Mayor Miro Weinberger Announces Preliminary Agreement with Property Owner to Redevelop Burlington Town Center Mall


Redevelopment would create and preserve hundreds of downtown jobs and homes and completely
rebuild and modernize mall’s downtown retail; Agreement commits owner to restoring public streets lost during Urban Renewal,
paying construction workers livable wages, developing more than 50 permanently affordable homes;
City will build up to $21.89 million of long-sought public infrastructure improvements using future property tax revenue generated by the project;
Agreement carefully protects City from financial risks; Agreement is product of 18 months of public process and negotiation;
City Council approval sought at May 2, 2016 meeting


Burlington, VT – (RealEstateRama) — Mayor Miro Weinberger today announced and released the draft predevelopment agreement between the City of Burlington and the mall property owner, Don Sinex’s BTC Mall Associates LLC, for the redevelopment of the Burlington Town Center mall. The proposed redevelopment will create and preserve hundreds of downtown jobs, help address the City’s housing challenge by creating at least 270 new homes, of which at least 54 units (20%) will be permanently affordable, and restore St. Paul and Pine Streets, which are currently blocked by the mall.

The restored north-south streets will reconnect the downtown district with Burlington’s Old North End neighborhood, achieving a long-held City goal and healing some of the disruption caused by Urban Renewal. The agreement also commits the property owner to pay construction workers livable wages and to take steps to create construction and permanent job opportunities for local workers. The City will build up to $21.89 million of public infrastructure improvements using future property tax revenue generated by the estimated $200 million of new private investment in the project through tax increment financing (TIF). These new public infrastructure improvements on St. Paul and Pine Streets include the creation of streets, sidewalks, subsurface utilities, and street lighting and will make the project more successful and responsive to the City’s needs.

“Over the past 18 months, at the urging of the public and the City, Mr. Sinex has dramatically improved his redevelopment plan. The proposed project now represents a historic opportunity to achieve many of the City’s long-standing planning, housing, and economic development goals,” said Mayor Weinberger. “This carefully negotiated agreement is a reflection both of our administration’s focus on protecting the City’s financial standing and our optimism about the City’s potential for creating new opportunities for Burlingtonians of all backgrounds on this important site.”

Don Sinex, who purchased the mall site in 2013 and embraced the City’s vision for its redevelopment, thanked City government and residents for their engagement and support of this project to date.

“I know that the old-style suburban mall that sits here now is no longer working well for the City. Burlington needs housing; it needs its streets back; it needs places for more jobs, shops, and services that work for residents and visitors alike. Burlington deserves to have this central downtown location serve as a vibrant corridor of activity between Church Street and the waterfront where people can live, work, and play. That’s what I want to deliver,” said Sinex. “I appreciate the process we have participated in to get to this point. We have a substantially better project far more responsive to the City’s needs because of it. I am looking forward to presenting this predevelopment agreement to the City Council and working with them further to make this project a success for Burlington.”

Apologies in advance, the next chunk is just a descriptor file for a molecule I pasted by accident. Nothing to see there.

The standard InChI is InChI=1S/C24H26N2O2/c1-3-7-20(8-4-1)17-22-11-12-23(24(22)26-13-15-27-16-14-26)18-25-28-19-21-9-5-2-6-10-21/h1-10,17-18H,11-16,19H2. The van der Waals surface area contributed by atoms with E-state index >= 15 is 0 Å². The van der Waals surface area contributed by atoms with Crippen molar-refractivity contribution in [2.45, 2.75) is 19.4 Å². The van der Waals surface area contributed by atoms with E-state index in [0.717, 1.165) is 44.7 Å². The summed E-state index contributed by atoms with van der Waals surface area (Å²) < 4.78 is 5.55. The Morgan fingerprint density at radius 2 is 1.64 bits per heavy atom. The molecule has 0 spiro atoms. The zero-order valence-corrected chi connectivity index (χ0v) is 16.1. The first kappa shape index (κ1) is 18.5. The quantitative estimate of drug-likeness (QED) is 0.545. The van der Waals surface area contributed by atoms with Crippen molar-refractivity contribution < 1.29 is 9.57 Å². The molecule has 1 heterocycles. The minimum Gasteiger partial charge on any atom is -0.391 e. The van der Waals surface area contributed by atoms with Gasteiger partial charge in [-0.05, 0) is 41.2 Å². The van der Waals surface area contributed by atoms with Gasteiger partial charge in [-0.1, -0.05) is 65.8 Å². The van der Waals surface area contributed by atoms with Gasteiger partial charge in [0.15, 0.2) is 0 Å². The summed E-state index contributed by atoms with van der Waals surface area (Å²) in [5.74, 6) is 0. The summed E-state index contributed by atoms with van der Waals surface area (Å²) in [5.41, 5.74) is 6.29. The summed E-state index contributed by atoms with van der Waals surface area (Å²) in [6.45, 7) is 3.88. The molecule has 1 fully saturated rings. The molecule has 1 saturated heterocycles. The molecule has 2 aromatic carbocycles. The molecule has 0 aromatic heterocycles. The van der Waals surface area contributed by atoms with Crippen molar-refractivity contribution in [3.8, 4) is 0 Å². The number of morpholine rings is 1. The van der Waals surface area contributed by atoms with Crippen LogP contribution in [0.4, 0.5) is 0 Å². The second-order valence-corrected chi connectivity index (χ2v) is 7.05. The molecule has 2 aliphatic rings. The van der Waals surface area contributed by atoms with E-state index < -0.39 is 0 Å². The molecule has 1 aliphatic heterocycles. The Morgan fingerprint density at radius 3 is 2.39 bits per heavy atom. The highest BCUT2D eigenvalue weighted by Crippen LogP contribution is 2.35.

The predevelopment agreement announced today is the product of 18 months of public process and diligent, careful project negotiation and reflects the property owner’s willingness to substantially alter the project design based on the public feedback received. The City and property owner are seeking City Council approval of the agreement at the City Council’s May 2, 2016 meeting, following several public presentations to the City Council and executive session discussions at both the City Council and Board of Finance that began in early February of this year. Some issues remain under discussion with the Council and may result in amendments to the current predevelopment agreement prior to the expected City Council vote on May 2, 2016.

Project will create vast opportunities in downtown Burlington
According to an economic impact study released by the property owner, this project will directly result in more than 500 construction jobs and more than 900 permanent jobs in a range of retail and office operations. Two weeks ago, the property owner and the University of Vermont Medical Center announced a letter of intent, committing 350-400 UVM Medical Center jobs to be housed in the rebuilt Burlington Town Center development. There is currently no other site in downtown Burlington that meets the Medical Center’s office needs.

The rebuilt Burlington Town Center mall will re-establish downtown streets that had been directly cut off during Urban Renewal, thus restoring connectivity and vibrancy between the Old North End and the downtown district. At the project’s conclusion, St. Paul Street and Pine Street will once again pass north to south through the City, no longer truncated by the mall building.

Agreement ensures that opportunities will be open to Burlingtonians and Vermonters of all backgrounds
The Burlington Town Center project is poised to create a significant number of homes, across a spectrum of income levels. Of the at least 270 new housing units created, 20% (or 54 units) will be permanently affordable homes, which is the greatest number to date for a Burlington inclusionary zoning project. Consistent with the City’s Housing Action Plan – unanimously adopted by the City Council in October 2015 – the project also seeks to accommodate 110 units of student housing in order to provide options for students outside of the City’s historic neighborhoods, to address long-standing quality of life concerns, and to reduce price pressure on the rental housing market.

Further, the property owner also has committed to paying livable wages to all construction employees, creating local workforce opportunities in the Burlington community. The property owner will partner with the City’s Community & Economic Development Office and local groups to broaden job opportunities and availability to as many people as possible in our community.

Agreement has been carefully negotiated after much public input